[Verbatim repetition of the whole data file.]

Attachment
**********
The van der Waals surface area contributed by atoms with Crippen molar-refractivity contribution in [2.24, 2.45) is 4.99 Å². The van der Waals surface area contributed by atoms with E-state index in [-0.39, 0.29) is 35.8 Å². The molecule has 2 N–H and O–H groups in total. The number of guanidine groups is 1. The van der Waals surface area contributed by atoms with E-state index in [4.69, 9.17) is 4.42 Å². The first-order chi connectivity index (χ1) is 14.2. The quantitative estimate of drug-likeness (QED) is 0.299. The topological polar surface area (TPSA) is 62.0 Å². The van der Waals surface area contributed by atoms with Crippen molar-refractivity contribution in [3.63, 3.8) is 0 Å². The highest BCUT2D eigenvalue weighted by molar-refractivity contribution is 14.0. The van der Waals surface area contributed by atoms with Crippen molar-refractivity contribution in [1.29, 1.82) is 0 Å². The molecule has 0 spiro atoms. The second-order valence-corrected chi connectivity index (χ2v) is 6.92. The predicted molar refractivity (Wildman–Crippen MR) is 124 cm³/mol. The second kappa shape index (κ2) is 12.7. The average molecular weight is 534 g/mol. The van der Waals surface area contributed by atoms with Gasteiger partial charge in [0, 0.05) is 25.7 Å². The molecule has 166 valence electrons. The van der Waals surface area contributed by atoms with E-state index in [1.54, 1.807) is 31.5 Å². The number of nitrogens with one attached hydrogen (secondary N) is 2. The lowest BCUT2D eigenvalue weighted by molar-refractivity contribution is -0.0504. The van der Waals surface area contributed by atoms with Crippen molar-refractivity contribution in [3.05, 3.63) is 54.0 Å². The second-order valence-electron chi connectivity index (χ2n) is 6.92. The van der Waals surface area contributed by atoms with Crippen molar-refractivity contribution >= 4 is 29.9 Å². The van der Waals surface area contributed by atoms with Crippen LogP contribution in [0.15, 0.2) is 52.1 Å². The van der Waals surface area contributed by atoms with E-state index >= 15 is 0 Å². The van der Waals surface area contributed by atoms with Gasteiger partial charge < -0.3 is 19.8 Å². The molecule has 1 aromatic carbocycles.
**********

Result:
The van der Waals surface area contributed by atoms with Crippen molar-refractivity contribution in [2.24, 2.45) is 4.99 Å². The van der Waals surface area contributed by atoms with E-state index in [-0.39, 0.29) is 35.8 Å². The molecule has 2 N–H and O–H groups in total. The number of guanidine groups is 1. The van der Waals surface area contributed by atoms with E-state index in [4.69, 9.17) is 4.42 Å². The first-order chi connectivity index (χ1) is 14.2. The quantitative estimate of drug-likeness (QED) is 0.299. The topological polar surface area (TPSA) is 62.0 Å². The van der Waals surface area contributed by atoms with Crippen molar-refractivity contribution in [3.63, 3.8) is 0 Å². The highest BCUT2D eigenvalue weighted by molar-refractivity contribution is 14.0. The van der Waals surface area contributed by atoms with Crippen molar-refractivity contribution in [1.29, 1.82) is 0 Å². The molecule has 0 spiro atoms. The second-order valence-corrected chi connectivity index (χ2v) is 6.92. The predicted molar refractivity (Wildman–Crippen MR) is 124 cm³/mol. The second kappa shape index (κ2) is 12.7. The average molecular weight is 534 g/mol. The van der Waals surface area contributed by atoms with Gasteiger partial charge in [0, 0.05) is 25.7 Å². The molecule has 166 valence electrons. The van der Waals surface area contributed by atoms with E-state index in [1.54, 1.807) is 31.5 Å². The number of nitrogens with one attached hydrogen (secondary N) is 2. The lowest BCUT2D eigenvalue weighted by molar-refractivity contribution is -0.0504. The van der Waals surface area contributed by atoms with Crippen molar-refractivity contribution in [3.05, 3.63) is 54.0 Å². The second-order valence-electron chi connectivity index (χ2n) is 6.92. The van der Waals surface area contributed by atoms with Crippen molar-refractivity contribution >= 4 is 29.9 Å². The van der Waals surface area contributed by atoms with Crippen LogP contribution in [0.15, 0.2) is 52.1 Å². The van der Waals surface area contributed by atoms with E-state index >= 15 is 0 Å². The van der Waals surface area contributed by atoms with Gasteiger partial charge < -0.3 is 19.8 Å². The molecule has 1 aromatic carbocycles.